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Fruit Beer
As the drive to offer new and different twists on your favourite brew continues to increase, there are more and more flavours of fruit beers appearing on the market. For many brewers, it’s a point of differentiation in a very competitive market.

Fruit beers certainly aren’t a modern invention, as fruits and vegetables have been used as additives in beer for centuries. Historically, they were often substituted when the grain harvest fell short. But in some regions, ingredients such as cherries, raspberries and peaches have become intrinsic to enduring beer styles. 

One of the most notable might be the sweetly seductive Lambic beers of Belgium. Traditionally called kriek, this beer is made by breweries in and around Brussels using lambic beer to which sour cherries (with the pits) are added.  A lambic beer is a sour and dry Belgian beer, fermented spontaneously with airborne yeast said to be native to Brussels. The addition of cherries (or raspberries) predates the almost universal use of hops as a flavoring in beer. A traditional kriek made from a lambic base beer tends to be sour and dry.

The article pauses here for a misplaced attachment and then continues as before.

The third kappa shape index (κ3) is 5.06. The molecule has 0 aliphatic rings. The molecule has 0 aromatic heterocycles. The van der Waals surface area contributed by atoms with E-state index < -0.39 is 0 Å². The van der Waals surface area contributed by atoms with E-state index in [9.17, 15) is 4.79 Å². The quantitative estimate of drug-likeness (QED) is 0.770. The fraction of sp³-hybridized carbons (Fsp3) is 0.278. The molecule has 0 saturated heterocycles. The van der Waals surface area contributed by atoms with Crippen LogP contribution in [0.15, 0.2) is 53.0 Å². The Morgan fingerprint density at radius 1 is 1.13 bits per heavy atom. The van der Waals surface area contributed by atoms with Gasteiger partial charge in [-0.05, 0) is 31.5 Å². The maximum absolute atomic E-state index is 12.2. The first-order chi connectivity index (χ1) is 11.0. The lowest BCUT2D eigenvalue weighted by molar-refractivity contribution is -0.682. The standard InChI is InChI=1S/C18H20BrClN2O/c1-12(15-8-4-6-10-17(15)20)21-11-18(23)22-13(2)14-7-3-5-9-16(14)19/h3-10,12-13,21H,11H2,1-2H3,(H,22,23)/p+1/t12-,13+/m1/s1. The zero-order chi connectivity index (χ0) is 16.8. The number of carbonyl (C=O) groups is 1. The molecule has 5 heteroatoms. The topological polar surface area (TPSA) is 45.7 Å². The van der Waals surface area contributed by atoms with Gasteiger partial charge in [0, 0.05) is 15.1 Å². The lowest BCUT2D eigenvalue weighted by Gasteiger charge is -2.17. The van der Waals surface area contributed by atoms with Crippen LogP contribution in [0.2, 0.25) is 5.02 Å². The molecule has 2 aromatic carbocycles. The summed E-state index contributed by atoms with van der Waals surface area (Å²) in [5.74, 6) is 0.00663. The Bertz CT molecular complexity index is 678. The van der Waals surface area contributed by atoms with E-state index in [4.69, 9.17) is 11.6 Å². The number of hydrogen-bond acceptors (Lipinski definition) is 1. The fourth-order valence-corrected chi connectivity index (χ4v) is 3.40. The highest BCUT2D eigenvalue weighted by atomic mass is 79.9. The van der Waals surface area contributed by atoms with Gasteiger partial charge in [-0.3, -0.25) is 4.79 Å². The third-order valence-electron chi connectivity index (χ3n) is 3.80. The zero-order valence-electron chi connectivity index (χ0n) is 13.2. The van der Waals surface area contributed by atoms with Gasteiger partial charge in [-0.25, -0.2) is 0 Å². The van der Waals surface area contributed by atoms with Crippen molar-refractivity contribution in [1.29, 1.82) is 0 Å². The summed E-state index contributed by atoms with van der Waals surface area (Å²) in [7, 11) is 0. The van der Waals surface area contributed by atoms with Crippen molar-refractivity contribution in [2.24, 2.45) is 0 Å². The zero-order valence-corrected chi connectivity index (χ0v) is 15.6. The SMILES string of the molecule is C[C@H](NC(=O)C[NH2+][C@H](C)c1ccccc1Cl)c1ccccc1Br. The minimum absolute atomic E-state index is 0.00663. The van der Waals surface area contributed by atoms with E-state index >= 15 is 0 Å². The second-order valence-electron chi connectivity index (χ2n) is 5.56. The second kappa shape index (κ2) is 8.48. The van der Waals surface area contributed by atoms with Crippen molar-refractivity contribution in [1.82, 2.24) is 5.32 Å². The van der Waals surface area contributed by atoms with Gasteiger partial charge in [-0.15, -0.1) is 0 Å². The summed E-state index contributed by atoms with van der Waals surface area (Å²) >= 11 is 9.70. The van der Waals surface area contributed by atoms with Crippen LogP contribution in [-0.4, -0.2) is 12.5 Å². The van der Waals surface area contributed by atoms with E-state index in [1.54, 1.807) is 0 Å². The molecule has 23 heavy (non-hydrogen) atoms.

While the Belgian Lambic style is a growing inspiration to North American brewers, the general preference in Canada is for drier fruit beer.

The addition of fruit flavour to beer can be accomplished in one of two ways: fruit can be added during the fermentation process, or fruit juice or extract can be added to the beer after it has been fermented. Adding fruit during fermentation is generally considered to produce a higher quality result, but is also much more difficult as the fruit sugars add an extra level of complexity to the already volatile fermentation process. So the majority of fruit beers use the second method, which usually results in a sweeter and less complex, but more consistent end product.

Some of the most prominent brewers of fruit beer are the larger Chinese breweries, which widely market Pineapple and Lemon beer. But brewers around the world are experimenting with raspberries, peaches, blueberries, apricots, and many more fruit varieties. So, perhaps a good idea might be to consider adding a fruit beer to your repertoire this summer.



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